" A very great enemy to good fellowship
with one another is the belief the natives are
possessed of, and endeavour to inspire into
everybody else, that there is not a creek or
cranny in this island but what is haunted
either by fairies or ghosts. A person is
thought very foolhardy who, if any business
carries him to the north side.t ventures to
stay out after the close of day. They say
such a temerity has been fatal to many, and
to prove it, tell you a long story of a man,
who quarrelling with his neighbour, they
went out together toward the seaside to

* The connection between this and the story related
by Miss Graves will be observed,
t I.e., of the island.



decide the matter with their swords. In the
combat the one happened to run the other
into the belly, with which wound he fell ; and
the conqueror was about to return home,
when his wife, coming to the place and
hearing what had befallen, ran to the poor
man, and, to prevent his living long enough
to relate with whom he had fought, tore open
the wound her husband had made and
plucked out his bowels. This murder, they
say, was never discovered till the author of
it, the woman, confessed it in the agonies
of death ; but the troubled spirit of the un-
revenged continues to hover about the place
till this day. When any passenger comes
near his walk he cries out, Who is ihere ?
and if the person so called to makes any
answer, he is sure not to outlive three days."*

The Duchess of Gloucester.
" It was in this castle (Peel) that Eleanor,
wife to Humphrey, Duke of Gloucester, uncle
to King Henry VI. and Lord Protector of
England, was confined after being banished
through the malice of the Duke of Suffolk
and Cardinal of Winchester, who accused
her of having been guilty of associating
herself with wizards and witches, to know
if her husband would ever attain the crown,
and other treasonable practices. Sir John
Stanley, then Lord of Man, had the charge
of her, and having conducted her to the
island, placed her in this castle, where she
lived in a manner befitting her dignity,
nothing but liberty being refused. She ap-
peared, however, so turbulent and impatient
under this confinement that he was obliged
to keep a strict guard over her, not only
because there were daily attempts made to
get her away, but also to prevent her from
laying violent hands on her own life. They
tell you that ever since her death, to this
hour, a person is heard to go up the stone
stairs of one of these little houses on the
walls constantly every night as soon as the
clock has struck twelve ; but I never heard
anyone say they had seen what it was, though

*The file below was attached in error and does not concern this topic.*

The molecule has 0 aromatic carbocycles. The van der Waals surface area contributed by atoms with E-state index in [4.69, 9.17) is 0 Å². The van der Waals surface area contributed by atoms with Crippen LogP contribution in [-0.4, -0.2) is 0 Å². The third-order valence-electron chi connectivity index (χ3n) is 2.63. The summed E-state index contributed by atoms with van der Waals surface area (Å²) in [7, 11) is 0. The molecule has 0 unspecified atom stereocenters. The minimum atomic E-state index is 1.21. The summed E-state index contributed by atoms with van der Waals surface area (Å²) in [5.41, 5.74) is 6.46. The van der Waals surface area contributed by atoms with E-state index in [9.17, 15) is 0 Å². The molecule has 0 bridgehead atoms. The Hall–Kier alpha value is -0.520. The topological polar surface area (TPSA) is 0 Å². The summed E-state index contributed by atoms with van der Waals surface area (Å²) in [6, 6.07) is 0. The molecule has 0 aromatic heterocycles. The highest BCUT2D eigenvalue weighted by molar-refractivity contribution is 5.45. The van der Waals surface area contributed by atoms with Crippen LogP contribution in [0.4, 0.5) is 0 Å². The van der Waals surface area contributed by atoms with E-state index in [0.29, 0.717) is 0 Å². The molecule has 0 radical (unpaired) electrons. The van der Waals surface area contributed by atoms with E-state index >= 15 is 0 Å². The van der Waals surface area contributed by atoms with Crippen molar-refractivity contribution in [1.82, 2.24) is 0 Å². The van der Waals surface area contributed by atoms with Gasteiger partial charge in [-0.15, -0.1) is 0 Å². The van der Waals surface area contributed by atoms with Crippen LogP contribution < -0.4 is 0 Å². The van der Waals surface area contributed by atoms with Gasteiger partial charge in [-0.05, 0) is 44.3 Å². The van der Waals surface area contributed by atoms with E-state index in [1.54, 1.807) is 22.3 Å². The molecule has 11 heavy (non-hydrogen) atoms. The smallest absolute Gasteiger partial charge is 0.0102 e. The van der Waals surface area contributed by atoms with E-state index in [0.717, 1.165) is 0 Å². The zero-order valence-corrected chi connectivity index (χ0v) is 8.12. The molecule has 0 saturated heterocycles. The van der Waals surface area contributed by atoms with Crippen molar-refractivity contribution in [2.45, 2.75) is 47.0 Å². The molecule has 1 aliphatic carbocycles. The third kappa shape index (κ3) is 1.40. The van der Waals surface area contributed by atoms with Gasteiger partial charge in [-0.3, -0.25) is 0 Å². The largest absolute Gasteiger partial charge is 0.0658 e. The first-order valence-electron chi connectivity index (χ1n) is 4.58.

the general conjecture is that it is no other
than the troubled spirit of this lady, who
died, as she had lived, dissatisfied and mur-
muring at her fate."t

* Manx Soc, vol. xi., pp. 66, 67.

+ Waldron's "Isle of Man," Manx Soc, vol. xi.,
p. 14. There is no reliable evidence that the Duchess
of Gloucester was ever imprisoned in Man.

There are numerous tales of more recent
date on similar subjects communicated
by people still living. We will first give
some related by Mr. Cashen : " The Manx
people firmly believed in ghosts. They
believed that if the ghosts were troubled in
any way they would come back to where they
had lived. If the person when living had
hidden money or any other thing, or if he
or she had died through foul play, they would
come back. Care had to be taken in making
the shroud that no knot was put upon the
thread in the making of it, as, if it was, some-
one would have the unpleasant work of un-
loosing it. Many are the stories of men
having taken a ghost and put it to rest. A
Peel fishing boat was lost at the Calf about
fifty years ago, and a certain man, being
anxious to know how it happened, and where
the souls of the departed had gone to, ex-
pressed a wish to meet the ghost of one of
the men that were drowned. One day he
felt an unusual fear come over him in a field
where he was ploughing, and, looking round,
he saw the ghost of his friend close beside
him. His fear increased so much that he
had not the power to question the ghost, but
he signified a desire that he should come to
him in the night-time, when he was in bed,
believing that he would be stronger when he
would have the company of his wife. That
night, as the clock struck twelve, he heard a
noise, and immediately the ghost of his friend
stood beside the bed. His wife had fallen
asleep in the meantime, and he found it im-
possible to waken her. However, he had to
make the best of the situation, and while
speaking to the ghost he found that it was
not alone, but that there were two at least,
if not three, in company with the one he was
speaking to. After they went away he was
able to waken the wife quite easily, but what
he heard and what he was told he never let
any person know. This same man was
known in this neighbourhood (Peel) ; he
was considered a truthful man, and a man
above reproach. At a place near Peel, about
sixty years ago, there was a young man came
by his death, as many thought, through foul
play. A certain house and people were so
troubled with his ghost that they had to get
a Roman Catholic priest to lay the ghost ; for
the Manx people believed that a priest of that
faith had more power over a spirit than a



parson or any other minister. Many persons
alive yet remember the priest being brought
there, and how, walking backward, and read-
ing out of a book, he put the ghost to rest,
and consigned him to the Red Sea, after
which they had rest. Many other stories can
be told of a like nature. The priests could
send the ghost to the Red Sea, from whence
it was supposed that there was no return.
They could also consign it to go between the
bark and the tree, but that would only last
for seven years, at the end of which time it
was liable to come back again.

No ghost could cross a newly-ploughed
field ; neither could a ghost cross a line
drawn with iron or steel. You could not
injure a ghost with a knife by shoving it
from you ; you had to cut backwards to do